During this time of COVID-19, we OTs are doing what we do best: being adaptable. In this case, a global pandemic has us reimagining what our therapy can look like.
It is our hope that the OT Potential Club can help you do that in a proactive way.
Over the past few weeks, we’ve been looking at research that highlights new opportunities to reach our patients and improve outcomes.
This week’s article fits well in that theme.
It calls us back to a basic principle: part of our role is to intervene early in the disease process, ideally helping to prevent some of the most worrisome disease symptoms.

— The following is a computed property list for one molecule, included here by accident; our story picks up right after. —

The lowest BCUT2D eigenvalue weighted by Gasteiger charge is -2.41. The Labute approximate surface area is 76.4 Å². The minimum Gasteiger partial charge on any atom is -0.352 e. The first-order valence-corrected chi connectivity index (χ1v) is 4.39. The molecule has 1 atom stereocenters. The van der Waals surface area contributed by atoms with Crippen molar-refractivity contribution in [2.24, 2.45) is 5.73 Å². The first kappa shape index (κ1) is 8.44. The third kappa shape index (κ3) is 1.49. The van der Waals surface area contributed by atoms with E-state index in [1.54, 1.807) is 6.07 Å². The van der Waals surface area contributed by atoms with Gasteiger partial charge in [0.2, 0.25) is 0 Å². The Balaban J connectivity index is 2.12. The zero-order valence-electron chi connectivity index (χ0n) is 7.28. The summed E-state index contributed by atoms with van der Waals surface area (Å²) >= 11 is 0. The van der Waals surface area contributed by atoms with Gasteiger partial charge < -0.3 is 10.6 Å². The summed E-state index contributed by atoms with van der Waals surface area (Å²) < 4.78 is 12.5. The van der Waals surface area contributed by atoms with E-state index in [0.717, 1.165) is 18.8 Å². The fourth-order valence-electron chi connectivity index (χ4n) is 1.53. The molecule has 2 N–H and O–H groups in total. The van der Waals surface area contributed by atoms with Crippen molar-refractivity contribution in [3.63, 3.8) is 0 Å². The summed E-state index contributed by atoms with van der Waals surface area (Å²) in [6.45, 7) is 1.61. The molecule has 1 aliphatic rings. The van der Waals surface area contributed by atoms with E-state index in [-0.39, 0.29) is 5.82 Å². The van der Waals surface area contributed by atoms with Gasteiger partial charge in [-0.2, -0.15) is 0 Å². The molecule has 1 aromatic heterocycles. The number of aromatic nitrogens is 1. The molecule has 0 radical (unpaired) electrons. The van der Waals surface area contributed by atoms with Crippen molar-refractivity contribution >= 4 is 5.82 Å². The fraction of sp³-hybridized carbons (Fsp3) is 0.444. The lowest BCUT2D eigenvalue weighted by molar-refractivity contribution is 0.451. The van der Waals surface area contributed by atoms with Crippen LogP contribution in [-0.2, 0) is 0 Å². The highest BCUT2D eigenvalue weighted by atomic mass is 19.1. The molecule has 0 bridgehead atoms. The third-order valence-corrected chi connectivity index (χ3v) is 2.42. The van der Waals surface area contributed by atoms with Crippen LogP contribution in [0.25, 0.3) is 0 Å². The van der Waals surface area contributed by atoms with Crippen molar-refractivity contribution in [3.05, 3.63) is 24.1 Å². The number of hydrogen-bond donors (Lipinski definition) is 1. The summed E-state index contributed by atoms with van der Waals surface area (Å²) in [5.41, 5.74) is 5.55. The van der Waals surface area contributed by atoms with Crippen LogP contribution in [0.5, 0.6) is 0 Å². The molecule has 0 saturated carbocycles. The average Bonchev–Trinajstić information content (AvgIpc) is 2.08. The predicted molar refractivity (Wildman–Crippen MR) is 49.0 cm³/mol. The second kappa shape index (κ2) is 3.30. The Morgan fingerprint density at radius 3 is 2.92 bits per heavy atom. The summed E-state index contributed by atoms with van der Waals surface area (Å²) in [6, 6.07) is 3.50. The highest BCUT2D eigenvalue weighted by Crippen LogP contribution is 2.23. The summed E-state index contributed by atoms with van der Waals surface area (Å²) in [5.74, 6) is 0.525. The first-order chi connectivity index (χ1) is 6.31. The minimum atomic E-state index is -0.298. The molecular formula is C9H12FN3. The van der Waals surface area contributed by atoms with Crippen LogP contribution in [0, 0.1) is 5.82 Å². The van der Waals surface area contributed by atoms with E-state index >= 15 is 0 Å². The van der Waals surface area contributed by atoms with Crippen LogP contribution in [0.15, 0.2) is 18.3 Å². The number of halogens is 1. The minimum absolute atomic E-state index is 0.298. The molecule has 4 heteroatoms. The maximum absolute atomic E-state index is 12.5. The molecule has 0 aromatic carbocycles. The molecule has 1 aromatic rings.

This week, we are looking at an article about psychosis which, frankly, is one of the most challenging symptoms that can present with many mental illnesses.
But, there’s good news:
Research indicates that it’s possible to identify those at high risk for psychosis—and even reduce the number of people who experience a full-blown episode.
And, in this brand-new study, you’ll see how an assessment that many OTs are accustomed to administering—The Sensory Profile—may not only help guide early identification of at-risk youth, but also help inform subsequent treatment.
To discuss this article, join us in the OT Potential Club!
Parham, L. D., Roush, S., Downing, D. T., Michael, P. G., & Mcfarlane, W. R. (2019). Sensory characteristics of youth at clinical high risk for psychosis. Early Intervention in Psychiatry, 13(2), 264–271. doi: 10.1111/eip.12475
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